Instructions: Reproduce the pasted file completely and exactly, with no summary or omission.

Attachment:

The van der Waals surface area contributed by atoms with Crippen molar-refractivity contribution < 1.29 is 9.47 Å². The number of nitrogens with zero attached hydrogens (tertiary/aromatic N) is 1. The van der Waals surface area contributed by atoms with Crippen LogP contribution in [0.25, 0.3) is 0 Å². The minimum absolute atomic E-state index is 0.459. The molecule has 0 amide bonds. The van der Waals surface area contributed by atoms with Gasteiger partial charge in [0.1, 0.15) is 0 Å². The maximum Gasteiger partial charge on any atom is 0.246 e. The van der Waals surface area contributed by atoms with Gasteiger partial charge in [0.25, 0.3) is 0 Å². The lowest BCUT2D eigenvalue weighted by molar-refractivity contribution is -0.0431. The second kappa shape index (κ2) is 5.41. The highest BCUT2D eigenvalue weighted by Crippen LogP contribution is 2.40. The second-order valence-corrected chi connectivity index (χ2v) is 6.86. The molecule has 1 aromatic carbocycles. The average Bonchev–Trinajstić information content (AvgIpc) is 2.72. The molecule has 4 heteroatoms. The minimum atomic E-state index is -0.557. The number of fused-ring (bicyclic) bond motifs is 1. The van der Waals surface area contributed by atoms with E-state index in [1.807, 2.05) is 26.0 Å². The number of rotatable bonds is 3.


The van der Waals surface area contributed by atoms with Crippen molar-refractivity contribution < 1.29 is 9.47 Å². The number of nitrogens with zero attached hydrogens (tertiary/aromatic N) is 1. The van der Waals surface area contributed by atoms with Crippen LogP contribution in [0.25, 0.3) is 0 Å². The minimum absolute atomic E-state index is 0.459. The molecule has 0 amide bonds. The van der Waals surface area contributed by atoms with Gasteiger partial charge in [0.1, 0.15) is 0 Å². The maximum Gasteiger partial charge on any atom is 0.246 e. The van der Waals surface area contributed by atoms with Gasteiger partial charge in [0.25, 0.3) is 0 Å². The lowest BCUT2D eigenvalue weighted by molar-refractivity contribution is -0.0431. The second kappa shape index (κ2) is 5.41. The highest BCUT2D eigenvalue weighted by Crippen LogP contribution is 2.40. The second-order valence-corrected chi connectivity index (χ2v) is 6.86. The molecule has 1 aromatic carbocycles. The average Bonchev–Trinajstić information content (AvgIpc) is 2.72. The molecule has 4 heteroatoms. The minimum atomic E-state index is -0.557. The number of fused-ring (bicyclic) bond motifs is 1. The van der Waals surface area contributed by atoms with E-state index in [1.807, 2.05) is 26.0 Å². The number of rotatable bonds is 3.